When businesses retain a tenant representation broker, they are buying that professional’s time, knowledge, and commitment. Tenant representation brokers can play many roles throughout a transaction (tour guide, analyst, deal maker, negotiator). Whatever your broker’s role, the most effective tenant reps are those that are experienced and focused on your property type and market.
Interview at least two brokers before you hire your representation. When interviewing brokers, procure the following information:
- Scope and Size of Firm
- Focus of Firm
- Focus of Broker
- Experience of Broker (Years in CRE, Years in Specialization)
Firms should also watch out for and avoid two personality types common in the brokerage community:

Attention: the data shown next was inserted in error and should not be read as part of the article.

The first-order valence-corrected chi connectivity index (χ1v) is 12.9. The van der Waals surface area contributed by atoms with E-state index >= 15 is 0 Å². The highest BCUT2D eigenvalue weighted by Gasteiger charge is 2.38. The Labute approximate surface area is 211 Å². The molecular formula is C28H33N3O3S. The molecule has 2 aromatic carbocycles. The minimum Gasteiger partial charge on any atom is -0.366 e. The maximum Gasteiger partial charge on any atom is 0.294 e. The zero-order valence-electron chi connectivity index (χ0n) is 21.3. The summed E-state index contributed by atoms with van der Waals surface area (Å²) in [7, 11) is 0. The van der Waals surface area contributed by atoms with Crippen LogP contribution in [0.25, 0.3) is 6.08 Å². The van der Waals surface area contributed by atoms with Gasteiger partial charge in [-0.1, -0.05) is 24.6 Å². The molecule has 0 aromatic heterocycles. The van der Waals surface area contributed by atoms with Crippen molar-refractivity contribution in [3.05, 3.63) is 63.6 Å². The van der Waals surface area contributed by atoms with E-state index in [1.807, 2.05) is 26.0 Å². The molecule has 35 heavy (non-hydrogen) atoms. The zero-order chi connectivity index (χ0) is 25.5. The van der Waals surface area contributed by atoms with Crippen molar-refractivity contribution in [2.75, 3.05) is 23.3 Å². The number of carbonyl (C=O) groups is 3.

The Hyper-Aggressive Broker
The aggressive broker always believes that they’ve squeezed the deal for all it’s worth, because they’ve spent months or years of your time emotionally abusing the opposition. However, this broker rarely achieves more concessions than their more professional counterparts. Instead, they usually prolong the time it takes to close and worsen the relationship between the tenant and the landlord.
The Ultra-Selective Broker
Some times, a seasoned veteran in the brokerage industry will begin to believe his own marketing materials. Although this broker is well qualified to work on your account, he thinks that he is too good to do so. This broker only works with the “elite” of an industry or a market. Your business will probably not fit his standards, and he will not dedicate his full resources to your account, if he decides to take you on as a client.
For more information on the function and utility of a tenant representation commercial real estate broker, read “Why Should I Retain a Broker to Negotiate My Office Lease?”
For more on how to relocate your office or renew your lease, read “How to Find the Right Office Location in 10 Steps” or “Ten Tips for Office Tenants in a Renewal Negotiation.”